I believe there for that a move against Syria is in the works.

Here is a nice link to a map of UN positions and Israeli movements. It explains why the Syrian Army is on full alert.

I think it will take another month of fighting for the Syrian Army to relax. Then expect the usual.....

Keep your eye on the phase of the moon.

Papa Ray said...

Well, 2km or 10km buffer zone is not enough to protect Israel from missiles and rockets.

Everybody knows that, so why even say something that you know everybody knows is nonsense?

Beats me, it's weird and off the wall. Just like this information that I saw for the first time today. I had seen bits and pieces over the last week, but here it is all neatly packaged.

Is Iran poised to strike

Also, for weird and scary, this story beats most I have heard that were fiction, but it happens to be true.

Here is the text of the passage that it was open to.

All that's missing to these two stories is the scary music in the background.

Papa Ray
West Texas

cynical joe said...

I think why Olmert is mentioning such a small buffer zone is because he's trying to lower expectations. The more I see of the battle, the more it seems to me that 50% of Israel's reaction was because Olmert didn't want to appear weak. Israel struck back hard and fast as a way to show Israel's enemies that even without Sharon, they are determined, which is fine, but now after the initial impulsive move there 's not a lot of ways to walk this thing back to ceasefire territory and still be able to claim victory. It appears that there's no way Hizbollah is going to be pushed to the Litani, Israel is already losing men and material two or three villages into Lebanon. Olmert probably thought airpower would be more decisive, but militaries have to keep learning that hard lesson over and over again, you need troops. Israel's incremental call-ups of reserves shows that there either wasn't a lot of planning for an incursion, or that resistance was underestimated. Without giving Hizbollah the kill-shot, they will emerge with a stronger and more heroic reputation amongst shia Lebanese, even if they suffer massive casualties. I assume Israel will continue to try and take out the rockets and the launchers but those things will be replaceable after a ceasefire.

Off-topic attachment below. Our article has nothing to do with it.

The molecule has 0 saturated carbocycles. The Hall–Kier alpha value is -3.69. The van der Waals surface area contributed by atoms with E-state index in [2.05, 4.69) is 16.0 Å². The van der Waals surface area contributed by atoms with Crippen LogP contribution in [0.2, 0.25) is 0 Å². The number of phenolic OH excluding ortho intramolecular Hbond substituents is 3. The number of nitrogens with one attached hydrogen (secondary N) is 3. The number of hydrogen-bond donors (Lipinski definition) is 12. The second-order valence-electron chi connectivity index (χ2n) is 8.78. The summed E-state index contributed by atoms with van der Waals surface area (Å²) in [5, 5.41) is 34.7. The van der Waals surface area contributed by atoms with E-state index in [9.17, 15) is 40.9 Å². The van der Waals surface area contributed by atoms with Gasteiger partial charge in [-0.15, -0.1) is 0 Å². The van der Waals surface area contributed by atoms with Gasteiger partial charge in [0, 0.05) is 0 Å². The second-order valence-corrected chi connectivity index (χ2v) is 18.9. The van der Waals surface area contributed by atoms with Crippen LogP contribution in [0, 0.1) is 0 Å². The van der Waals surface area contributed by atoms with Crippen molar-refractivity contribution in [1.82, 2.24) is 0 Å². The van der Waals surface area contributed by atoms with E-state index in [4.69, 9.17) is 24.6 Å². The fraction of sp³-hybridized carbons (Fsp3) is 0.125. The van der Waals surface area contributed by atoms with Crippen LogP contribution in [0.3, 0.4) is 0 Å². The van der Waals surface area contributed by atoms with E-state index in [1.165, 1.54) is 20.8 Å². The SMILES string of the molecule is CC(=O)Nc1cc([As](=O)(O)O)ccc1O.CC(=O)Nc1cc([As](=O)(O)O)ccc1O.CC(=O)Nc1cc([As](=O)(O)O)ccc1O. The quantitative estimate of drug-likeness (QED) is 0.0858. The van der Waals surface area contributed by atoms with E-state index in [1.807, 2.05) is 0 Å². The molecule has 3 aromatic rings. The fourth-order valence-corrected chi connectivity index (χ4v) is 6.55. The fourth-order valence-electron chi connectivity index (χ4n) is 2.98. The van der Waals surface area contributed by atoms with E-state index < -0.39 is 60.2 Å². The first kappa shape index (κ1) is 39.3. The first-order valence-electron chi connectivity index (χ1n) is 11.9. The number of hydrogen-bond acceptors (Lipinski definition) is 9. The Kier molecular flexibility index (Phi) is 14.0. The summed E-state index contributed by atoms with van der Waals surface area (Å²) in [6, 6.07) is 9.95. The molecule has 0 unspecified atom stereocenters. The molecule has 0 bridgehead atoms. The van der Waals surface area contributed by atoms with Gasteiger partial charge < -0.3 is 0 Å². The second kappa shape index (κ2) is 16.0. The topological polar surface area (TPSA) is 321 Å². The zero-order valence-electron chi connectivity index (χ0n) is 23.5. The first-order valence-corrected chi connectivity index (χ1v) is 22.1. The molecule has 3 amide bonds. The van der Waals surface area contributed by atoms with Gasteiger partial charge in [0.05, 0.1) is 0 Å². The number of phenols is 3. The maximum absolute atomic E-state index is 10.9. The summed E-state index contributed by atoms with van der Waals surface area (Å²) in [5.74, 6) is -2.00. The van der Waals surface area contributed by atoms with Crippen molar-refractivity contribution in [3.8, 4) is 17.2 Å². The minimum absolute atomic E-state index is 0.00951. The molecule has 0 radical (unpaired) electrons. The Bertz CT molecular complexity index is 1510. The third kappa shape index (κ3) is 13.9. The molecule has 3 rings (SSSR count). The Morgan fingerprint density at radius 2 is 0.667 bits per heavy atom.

John (Useful Fools) said...

Olmert appears to be incompetent. Israel has tried bombing (costing it immense political capital) and then puny ground strikes.

Olmert's offer of a 2km buffer zone is an offer to Hezbollah of a great victory, one that will be celebrated by every Islamist and would-be terrorist in the world. If this is all Israel can do, we need to rethink our (US) policy of unquestioning support. Israel MUST do better.

Isreal needs to understand that they lose international political capital with time - time is their enemy and will defeat them if they don't win first. If they are going to pay a price in international opinion (and they will no matter what), they should just accept that and do what is necessary.

They need cojones.

Israel needs the kind of bold tactics they used in the past - such as punching through to the Litani, cutting off the zone, and then handling the villages. In other words, accept the casualties of penetrating prepared defense at one or two points, in trade for trapping the enemy.

If they take too many casualties capturing the Hezbollah positions in the cities, they should use bombs or artillery to completely level them (after the civilians have been warned). They should do it - to all the villages at once before the rest of the world can stop them.

Instead, they drop bombs in Beirut where they anger even the non-Shias and provide great pictures for TV - anti-Israel pictures.